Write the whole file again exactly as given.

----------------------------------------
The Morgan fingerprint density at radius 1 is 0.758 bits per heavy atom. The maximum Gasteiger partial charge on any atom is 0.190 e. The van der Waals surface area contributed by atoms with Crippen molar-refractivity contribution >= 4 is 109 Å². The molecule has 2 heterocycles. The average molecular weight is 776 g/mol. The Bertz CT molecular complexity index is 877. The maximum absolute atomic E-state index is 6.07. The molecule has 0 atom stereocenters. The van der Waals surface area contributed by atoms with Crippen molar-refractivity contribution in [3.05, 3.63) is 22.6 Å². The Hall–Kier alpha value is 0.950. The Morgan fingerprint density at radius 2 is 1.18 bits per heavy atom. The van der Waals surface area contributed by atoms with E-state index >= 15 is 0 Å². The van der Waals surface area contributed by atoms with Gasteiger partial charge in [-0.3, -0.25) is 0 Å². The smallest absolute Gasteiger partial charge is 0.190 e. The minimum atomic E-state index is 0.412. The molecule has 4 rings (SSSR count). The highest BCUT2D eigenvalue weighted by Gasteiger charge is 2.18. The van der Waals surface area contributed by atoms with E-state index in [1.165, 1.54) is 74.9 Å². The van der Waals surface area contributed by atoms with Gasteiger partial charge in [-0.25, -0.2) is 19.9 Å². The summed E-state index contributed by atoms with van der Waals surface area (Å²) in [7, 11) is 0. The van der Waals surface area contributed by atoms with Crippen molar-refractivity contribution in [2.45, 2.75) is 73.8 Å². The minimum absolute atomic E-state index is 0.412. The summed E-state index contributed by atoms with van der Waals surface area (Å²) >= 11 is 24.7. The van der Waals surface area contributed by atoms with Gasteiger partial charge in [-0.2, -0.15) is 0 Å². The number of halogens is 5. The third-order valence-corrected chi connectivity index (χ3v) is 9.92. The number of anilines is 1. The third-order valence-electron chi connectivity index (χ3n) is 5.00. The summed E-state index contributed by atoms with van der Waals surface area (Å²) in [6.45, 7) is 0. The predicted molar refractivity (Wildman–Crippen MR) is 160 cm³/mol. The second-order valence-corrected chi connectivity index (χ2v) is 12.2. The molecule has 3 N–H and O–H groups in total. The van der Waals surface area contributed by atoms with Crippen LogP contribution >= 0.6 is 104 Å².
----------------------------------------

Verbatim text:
The Morgan fingerprint density at radius 1 is 0.758 bits per heavy atom. The maximum Gasteiger partial charge on any atom is 0.190 e. The van der Waals surface area contributed by atoms with Crippen molar-refractivity contribution >= 4 is 109 Å². The molecule has 2 heterocycles. The average molecular weight is 776 g/mol. The Bertz CT molecular complexity index is 877. The maximum absolute atomic E-state index is 6.07. The molecule has 0 atom stereocenters. The van der Waals surface area contributed by atoms with Crippen molar-refractivity contribution in [3.05, 3.63) is 22.6 Å². The Hall–Kier alpha value is 0.950. The Morgan fingerprint density at radius 2 is 1.18 bits per heavy atom. The van der Waals surface area contributed by atoms with E-state index >= 15 is 0 Å². The van der Waals surface area contributed by atoms with Gasteiger partial charge in [-0.3, -0.25) is 0 Å². The smallest absolute Gasteiger partial charge is 0.190 e. The minimum atomic E-state index is 0.412. The molecule has 4 rings (SSSR count). The highest BCUT2D eigenvalue weighted by Gasteiger charge is 2.18. The van der Waals surface area contributed by atoms with E-state index in [1.165, 1.54) is 74.9 Å². The van der Waals surface area contributed by atoms with Gasteiger partial charge in [-0.25, -0.2) is 19.9 Å². The summed E-state index contributed by atoms with van der Waals surface area (Å²) in [7, 11) is 0. The van der Waals surface area contributed by atoms with Crippen molar-refractivity contribution in [2.45, 2.75) is 73.8 Å². The minimum absolute atomic E-state index is 0.412. The summed E-state index contributed by atoms with van der Waals surface area (Å²) >= 11 is 24.7. The van der Waals surface area contributed by atoms with Gasteiger partial charge in [-0.2, -0.15) is 0 Å². The number of halogens is 5. The third-order valence-corrected chi connectivity index (χ3v) is 9.92. The number of anilines is 1. The third-order valence-electron chi connectivity index (χ3n) is 5.00. The summed E-state index contributed by atoms with van der Waals surface area (Å²) in [6.45, 7) is 0. The predicted molar refractivity (Wildman–Crippen MR) is 160 cm³/mol. The second-order valence-corrected chi connectivity index (χ2v) is 12.2. The molecule has 3 N–H and O–H groups in total. The van der Waals surface area contributed by atoms with Crippen LogP contribution >= 0.6 is 104 Å².